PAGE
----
Every year millions and millions of tourists visit the tropics to enjoy jungle travel. The innate love for Nature brings them to the tropical world, a few days away from a busy life, career pressure, physical and mental stress, dust & pollution.
Jungle trekking is a very interesting activity, it generally includes swimming, rafting, diving, scuba, walking in the forest, visiting the tribes, playing with wild animals etc. These activities can be a danger if there is no preventive protocol for travelers. In addition to routine general precautions for safety, other aspects should also be considered.
An Australian female tourist visiting Thailand is reported to have a new strain of allergy that has not been reported in the literature before. She had peculiar skin rashes and eruptions for which she visited the physician in a Thai primary health care unit in Bangkok. She revealed that was just back from trekking in Chiangmai Province, northern part of Thailand for one day. She had developed itching on both hands after playing with an elephant during her trip.
British Travel Health Association Journal reports a case of elephant allergy in an Australian female who visited Thailand. It is a case of contact dermatitis and has not previously been reported in the literature.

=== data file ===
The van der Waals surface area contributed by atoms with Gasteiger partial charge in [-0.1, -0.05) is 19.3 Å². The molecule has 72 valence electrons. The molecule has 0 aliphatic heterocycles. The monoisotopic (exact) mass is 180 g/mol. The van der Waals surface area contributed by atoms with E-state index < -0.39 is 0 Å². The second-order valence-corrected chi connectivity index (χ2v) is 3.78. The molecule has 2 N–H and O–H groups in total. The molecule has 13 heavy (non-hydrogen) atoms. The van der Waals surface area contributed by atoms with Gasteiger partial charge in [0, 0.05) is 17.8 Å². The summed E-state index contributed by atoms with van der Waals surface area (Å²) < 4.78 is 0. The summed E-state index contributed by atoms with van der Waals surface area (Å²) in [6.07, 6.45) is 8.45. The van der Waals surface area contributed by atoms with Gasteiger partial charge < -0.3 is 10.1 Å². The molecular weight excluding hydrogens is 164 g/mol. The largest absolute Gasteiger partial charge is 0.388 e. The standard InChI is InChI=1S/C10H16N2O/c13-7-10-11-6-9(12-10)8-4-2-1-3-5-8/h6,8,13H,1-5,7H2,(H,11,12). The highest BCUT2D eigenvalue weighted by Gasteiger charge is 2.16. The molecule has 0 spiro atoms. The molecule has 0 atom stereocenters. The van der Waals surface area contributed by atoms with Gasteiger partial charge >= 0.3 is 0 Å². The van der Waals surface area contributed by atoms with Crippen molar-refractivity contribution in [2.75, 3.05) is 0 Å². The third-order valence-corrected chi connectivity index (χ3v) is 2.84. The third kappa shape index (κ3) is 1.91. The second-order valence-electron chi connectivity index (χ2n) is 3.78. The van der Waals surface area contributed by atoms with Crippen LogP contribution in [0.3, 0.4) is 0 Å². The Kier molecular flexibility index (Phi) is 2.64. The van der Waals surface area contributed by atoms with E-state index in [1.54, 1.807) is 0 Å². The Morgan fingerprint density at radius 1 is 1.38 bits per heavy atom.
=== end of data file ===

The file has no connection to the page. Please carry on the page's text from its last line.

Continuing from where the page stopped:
In this case, the presumptive diagnosis was elephant allergy, considered to be a type of contact dermatitis. The patient had no history of other possible sensitizing contact history except for elephant. She was treated with anti-histamine orally and also cutaneously, responding well to what appeared an allergy to elephants causing contact dermatitis.
In the recent times jungle travel has increased manifold. It is most important that the travelers be informed of the risks they may face in a jungle travel and how to minimize these risks. Trekking into deep forest can bring danger to the travelers if there is no proper preventive plan. There are several infectious diseases like malaria and leishmaniasis that are reported in the travelers returning from trekking.
There are other hazards as well in jungle travel. Durrheim and Leggat reported that there are several cases of attack by wild animals causing injury and death of tourists in South Africa. However, visitors need to be informed of particular health risks regarding elephants, and take measures to avoid elephant allergy. Playing with elephant’s baby is a very common activity with foreign travelers. However what reduces the risk of skin sensitization is washing the hand properly after the play.